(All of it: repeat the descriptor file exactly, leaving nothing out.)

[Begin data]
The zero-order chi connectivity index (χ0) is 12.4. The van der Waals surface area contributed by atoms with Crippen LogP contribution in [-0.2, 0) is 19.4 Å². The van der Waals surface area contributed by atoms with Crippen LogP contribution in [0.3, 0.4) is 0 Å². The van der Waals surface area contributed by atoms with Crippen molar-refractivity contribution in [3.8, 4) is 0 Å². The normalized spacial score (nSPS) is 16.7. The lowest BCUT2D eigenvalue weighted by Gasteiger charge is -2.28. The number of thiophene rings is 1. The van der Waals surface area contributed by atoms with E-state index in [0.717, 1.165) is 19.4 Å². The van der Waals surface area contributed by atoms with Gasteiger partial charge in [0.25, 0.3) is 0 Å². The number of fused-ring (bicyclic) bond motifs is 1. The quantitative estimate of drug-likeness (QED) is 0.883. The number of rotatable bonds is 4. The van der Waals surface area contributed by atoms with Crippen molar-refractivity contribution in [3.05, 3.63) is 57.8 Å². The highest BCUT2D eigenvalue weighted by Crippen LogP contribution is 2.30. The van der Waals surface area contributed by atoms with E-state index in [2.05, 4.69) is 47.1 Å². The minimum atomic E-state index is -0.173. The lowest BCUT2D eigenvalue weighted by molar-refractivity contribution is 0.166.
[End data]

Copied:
The zero-order chi connectivity index (χ0) is 12.4. The van der Waals surface area contributed by atoms with Crippen LogP contribution in [-0.2, 0) is 19.4 Å². The van der Waals surface area contributed by atoms with Crippen LogP contribution in [0.3, 0.4) is 0 Å². The van der Waals surface area contributed by atoms with Crippen molar-refractivity contribution in [3.8, 4) is 0 Å². The normalized spacial score (nSPS) is 16.7. The lowest BCUT2D eigenvalue weighted by Gasteiger charge is -2.28. The number of thiophene rings is 1. The van der Waals surface area contributed by atoms with E-state index in [0.717, 1.165) is 19.4 Å². The van der Waals surface area contributed by atoms with Gasteiger partial charge in [0.25, 0.3) is 0 Å². The number of fused-ring (bicyclic) bond motifs is 1. The quantitative estimate of drug-likeness (QED) is 0.883. The number of rotatable bonds is 4. The van der Waals surface area contributed by atoms with Crippen molar-refractivity contribution in [3.05, 3.63) is 57.8 Å². The highest BCUT2D eigenvalue weighted by Crippen LogP contribution is 2.30. The van der Waals surface area contributed by atoms with E-state index in [2.05, 4.69) is 47.1 Å². The minimum atomic E-state index is -0.173. The lowest BCUT2D eigenvalue weighted by molar-refractivity contribution is 0.166.